Meet Your New Bank

A regional bank acquired a key player in a new market. Initially they plan a simple, cosmetic renovation to change out signage, make minor repairs and upgrade the branch interior.

Things become complicated when further due diligence shows the acquiring bank had little brand recognition in their new market. Meanwhile competitors in the market were planning campaigns to persuade customers to switch to a more familiar local brand.

Next Branch Strategies Recommendation: Turn the Branch into a Brand Ambassador

Instead of playing defense, we advise that the bank go on the offensive, with a Brand Ambassador concept that introduces old customers to new management and the promise of an improved bank experience. In three months this program cleans up customer circulation pathways, trains staff on a new service model, and improves the customer journey. Additional branded elements educate customers about the upgrades in services and account features they can expect with their new banking relationship. On opening day, each bank branch greets customers with a wall-sized branded graphic that introduced the new bank with a single, powerful value statement. Customers not only see the new name over the door, they have an experience that introduced them to a banking relationship clearly superior to any other in the marketplace.


Customer Net Promoter Scores out perform the legacy bank’s historic average and attrition is held well below the 5-8% norm. In coming months, both deposit levels and account sales reflect healthy customer satisfaction with a new, improved bank.

Build a Better Branch

A large regional bank needed to optimize its branch network by closing 15% of its low-performing branches over 15 months. A recent bank study showed that branch closures in the area resulted in exceptionally high account attrition. The bank wasn’t just closing branches it was inadvertently losing customers. Not surprisingly, customer loyalty plummeted, accompanied by a loss of 6-8 points in net promoter scores.

Next Branch Strategies Recommendation: Create a Better Branch

Our suggestion, make two simple moves: First, when possible, close two underperforming locations and replace those locations with a single new branch that was equally or more convenient for most customers. Second make the new branch better, with customer-centric services like community events that featured car shopping clinics and small business accounting updates. Instead of positioning the coming bank closures as a reduction in services, begin marketing the changes two months prior to the move as an upgrade to consumers, so they can look forward to more convenient locations and better bank services once the new bank branch opened.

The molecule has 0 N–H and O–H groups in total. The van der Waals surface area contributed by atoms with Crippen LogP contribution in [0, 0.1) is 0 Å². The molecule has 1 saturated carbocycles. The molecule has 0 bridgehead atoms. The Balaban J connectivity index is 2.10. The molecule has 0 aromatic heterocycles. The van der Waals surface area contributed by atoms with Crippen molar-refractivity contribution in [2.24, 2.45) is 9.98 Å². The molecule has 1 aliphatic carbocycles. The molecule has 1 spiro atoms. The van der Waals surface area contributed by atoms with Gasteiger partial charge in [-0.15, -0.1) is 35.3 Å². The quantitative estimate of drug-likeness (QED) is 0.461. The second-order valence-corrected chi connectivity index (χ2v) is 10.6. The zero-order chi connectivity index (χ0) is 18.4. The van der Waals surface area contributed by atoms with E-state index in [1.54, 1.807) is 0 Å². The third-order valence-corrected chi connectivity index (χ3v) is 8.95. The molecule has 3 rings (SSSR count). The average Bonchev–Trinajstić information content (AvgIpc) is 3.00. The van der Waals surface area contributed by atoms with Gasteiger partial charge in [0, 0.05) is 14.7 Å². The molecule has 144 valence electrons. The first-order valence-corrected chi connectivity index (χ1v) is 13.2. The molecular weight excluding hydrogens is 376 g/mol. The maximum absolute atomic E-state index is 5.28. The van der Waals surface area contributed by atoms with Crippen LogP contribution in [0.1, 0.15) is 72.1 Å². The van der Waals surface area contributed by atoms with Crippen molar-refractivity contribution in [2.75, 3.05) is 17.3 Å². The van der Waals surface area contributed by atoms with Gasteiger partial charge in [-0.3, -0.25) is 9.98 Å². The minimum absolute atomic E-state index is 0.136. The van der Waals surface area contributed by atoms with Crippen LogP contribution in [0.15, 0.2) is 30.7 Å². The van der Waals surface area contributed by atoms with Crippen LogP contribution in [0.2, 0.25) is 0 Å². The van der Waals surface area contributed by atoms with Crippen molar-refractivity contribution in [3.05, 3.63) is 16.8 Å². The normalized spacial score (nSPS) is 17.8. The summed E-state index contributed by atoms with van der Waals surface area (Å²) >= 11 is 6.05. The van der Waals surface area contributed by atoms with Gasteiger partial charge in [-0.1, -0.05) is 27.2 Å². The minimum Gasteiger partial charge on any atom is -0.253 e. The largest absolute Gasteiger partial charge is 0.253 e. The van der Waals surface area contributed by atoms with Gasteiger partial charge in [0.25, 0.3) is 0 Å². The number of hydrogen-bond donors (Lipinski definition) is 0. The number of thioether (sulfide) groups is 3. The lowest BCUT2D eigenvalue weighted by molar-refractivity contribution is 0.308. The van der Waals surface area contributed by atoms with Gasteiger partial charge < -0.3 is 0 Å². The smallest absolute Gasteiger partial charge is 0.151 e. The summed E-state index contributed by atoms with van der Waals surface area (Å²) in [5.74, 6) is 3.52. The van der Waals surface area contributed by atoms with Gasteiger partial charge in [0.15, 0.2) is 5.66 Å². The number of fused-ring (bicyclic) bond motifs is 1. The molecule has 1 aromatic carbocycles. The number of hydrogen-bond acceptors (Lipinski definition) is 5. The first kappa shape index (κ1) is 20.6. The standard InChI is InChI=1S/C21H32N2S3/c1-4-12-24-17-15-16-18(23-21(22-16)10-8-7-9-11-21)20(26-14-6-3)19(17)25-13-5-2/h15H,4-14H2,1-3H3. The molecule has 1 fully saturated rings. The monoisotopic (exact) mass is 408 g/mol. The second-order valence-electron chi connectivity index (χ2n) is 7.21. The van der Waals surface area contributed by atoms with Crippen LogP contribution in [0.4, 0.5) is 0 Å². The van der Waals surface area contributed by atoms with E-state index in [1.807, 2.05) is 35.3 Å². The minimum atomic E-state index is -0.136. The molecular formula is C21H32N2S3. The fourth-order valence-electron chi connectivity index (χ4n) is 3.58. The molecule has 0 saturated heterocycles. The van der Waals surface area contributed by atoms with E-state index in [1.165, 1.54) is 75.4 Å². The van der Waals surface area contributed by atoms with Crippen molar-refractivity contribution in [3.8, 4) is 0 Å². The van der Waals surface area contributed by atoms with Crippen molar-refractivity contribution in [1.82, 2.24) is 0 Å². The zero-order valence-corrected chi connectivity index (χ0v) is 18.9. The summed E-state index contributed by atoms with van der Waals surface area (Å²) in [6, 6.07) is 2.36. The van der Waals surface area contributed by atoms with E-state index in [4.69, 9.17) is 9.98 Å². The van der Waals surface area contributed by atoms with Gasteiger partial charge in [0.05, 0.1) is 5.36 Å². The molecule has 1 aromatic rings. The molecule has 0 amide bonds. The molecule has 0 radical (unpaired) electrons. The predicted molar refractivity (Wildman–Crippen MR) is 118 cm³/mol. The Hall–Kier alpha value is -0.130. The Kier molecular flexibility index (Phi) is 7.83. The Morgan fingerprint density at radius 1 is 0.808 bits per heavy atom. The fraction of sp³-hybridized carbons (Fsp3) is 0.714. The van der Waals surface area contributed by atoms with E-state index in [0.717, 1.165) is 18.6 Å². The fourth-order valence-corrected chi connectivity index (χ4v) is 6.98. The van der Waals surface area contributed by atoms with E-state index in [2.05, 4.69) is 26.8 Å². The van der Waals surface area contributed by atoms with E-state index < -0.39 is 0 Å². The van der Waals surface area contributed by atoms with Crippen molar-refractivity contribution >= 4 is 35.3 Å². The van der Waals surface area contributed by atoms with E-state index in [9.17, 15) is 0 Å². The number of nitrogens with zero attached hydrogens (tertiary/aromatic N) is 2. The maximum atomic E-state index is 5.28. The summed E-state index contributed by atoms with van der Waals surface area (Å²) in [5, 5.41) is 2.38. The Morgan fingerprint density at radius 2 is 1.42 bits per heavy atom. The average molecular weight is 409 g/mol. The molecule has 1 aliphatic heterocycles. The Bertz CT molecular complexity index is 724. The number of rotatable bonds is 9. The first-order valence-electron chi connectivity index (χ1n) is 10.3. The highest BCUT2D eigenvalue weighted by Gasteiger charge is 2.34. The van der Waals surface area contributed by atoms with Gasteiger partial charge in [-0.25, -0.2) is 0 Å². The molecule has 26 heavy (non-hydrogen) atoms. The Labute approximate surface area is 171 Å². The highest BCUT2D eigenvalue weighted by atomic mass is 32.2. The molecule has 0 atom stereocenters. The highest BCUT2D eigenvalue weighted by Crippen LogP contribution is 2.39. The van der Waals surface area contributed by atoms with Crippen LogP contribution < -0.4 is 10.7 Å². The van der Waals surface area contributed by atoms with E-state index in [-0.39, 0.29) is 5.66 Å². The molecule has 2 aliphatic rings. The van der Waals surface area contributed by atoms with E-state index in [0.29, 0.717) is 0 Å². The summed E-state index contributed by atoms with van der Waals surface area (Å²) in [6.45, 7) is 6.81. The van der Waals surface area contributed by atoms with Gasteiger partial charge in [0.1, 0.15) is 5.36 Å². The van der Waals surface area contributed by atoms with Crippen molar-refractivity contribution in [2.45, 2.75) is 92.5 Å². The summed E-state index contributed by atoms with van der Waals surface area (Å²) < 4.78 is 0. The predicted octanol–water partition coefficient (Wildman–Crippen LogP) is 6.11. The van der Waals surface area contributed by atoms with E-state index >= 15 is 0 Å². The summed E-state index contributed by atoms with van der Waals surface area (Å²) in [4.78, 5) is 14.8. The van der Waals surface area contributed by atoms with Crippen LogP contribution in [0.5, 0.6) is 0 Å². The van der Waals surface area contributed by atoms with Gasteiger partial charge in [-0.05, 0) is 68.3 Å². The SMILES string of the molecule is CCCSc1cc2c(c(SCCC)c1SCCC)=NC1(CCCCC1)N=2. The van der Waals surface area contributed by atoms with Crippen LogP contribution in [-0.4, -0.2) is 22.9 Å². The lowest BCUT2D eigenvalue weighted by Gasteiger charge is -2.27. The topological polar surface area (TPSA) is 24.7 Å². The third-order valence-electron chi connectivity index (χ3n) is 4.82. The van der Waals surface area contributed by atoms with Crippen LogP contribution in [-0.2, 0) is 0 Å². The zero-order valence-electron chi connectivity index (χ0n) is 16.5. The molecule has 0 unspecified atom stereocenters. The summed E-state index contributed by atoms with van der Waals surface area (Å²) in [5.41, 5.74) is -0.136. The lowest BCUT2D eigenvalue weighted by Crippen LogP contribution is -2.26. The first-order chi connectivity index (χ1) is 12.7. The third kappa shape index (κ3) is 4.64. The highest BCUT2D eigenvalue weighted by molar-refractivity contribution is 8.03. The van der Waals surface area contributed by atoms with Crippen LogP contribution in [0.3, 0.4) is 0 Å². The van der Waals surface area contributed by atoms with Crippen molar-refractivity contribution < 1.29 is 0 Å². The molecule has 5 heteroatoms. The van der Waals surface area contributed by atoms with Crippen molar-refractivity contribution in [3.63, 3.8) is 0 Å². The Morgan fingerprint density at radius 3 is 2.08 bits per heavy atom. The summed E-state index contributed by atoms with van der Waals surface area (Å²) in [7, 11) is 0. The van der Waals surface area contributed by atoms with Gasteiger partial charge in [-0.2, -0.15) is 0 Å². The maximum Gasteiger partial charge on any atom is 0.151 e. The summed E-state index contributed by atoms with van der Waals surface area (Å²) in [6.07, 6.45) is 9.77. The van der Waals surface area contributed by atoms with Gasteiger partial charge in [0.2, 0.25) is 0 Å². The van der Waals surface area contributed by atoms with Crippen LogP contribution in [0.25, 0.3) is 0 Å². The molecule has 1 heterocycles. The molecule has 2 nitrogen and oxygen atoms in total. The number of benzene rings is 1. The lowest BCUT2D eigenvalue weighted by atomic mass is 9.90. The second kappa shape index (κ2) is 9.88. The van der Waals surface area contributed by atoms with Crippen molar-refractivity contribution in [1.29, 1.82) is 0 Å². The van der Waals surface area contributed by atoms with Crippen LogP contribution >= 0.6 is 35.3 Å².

Consumers enjoy an upgraded bank experience. By shifting the focus from expense reduction to customer delight, customer satisfaction and attrition concerns turn into a significant boost for the brand as a whole. In addition the bank is able to capitalize on the opportunity to undertake some long-deferred maintenance and staff retraining for a cost-effective rollout.

Use high touch to support high tech

One bank wanted to introduce its customers to innovative technology—including a video conferencing connection to bankers— with a prototype that promised to transform the banking experience in its retail locations. However, customer research revealed that that this solution was ahead of its time. Customers were not ready for high tech video banking. The process was too strange and intimidating. To complicate matters, the technology was balky and unpredictable.

Next Branch Strategies Recommendation From a waiting room to a show room

Pivot away from high tech and toward high touch. Instead of the traditional waiting room we implemented a show room. Instead of a connection to a high tech banker, we propose a real connection to a real banker. Leveraging the On Stage/Off Stage concept used at Disney theme parks would create a lobby experience that put the bankers on-stage, front and center, where they could greet customers, serve their needs, and promote new bank features.

Make no mistake, the technology is still there, but plays a supporting role, as bankers rove the lobby with tablets that make it easier for them to get answers to customer queries on the spot. Technology also supports CRM in the ‘Off-Stage’ areas in which bankers conduct business operations out of site and free from distraction.


Consumers that are happier with their new lobbies. Not only is waiting time reduced, they received more immediate human interaction with less frustration. The bank discovered the personal touch made it easier to introduce customers to new products and make sales.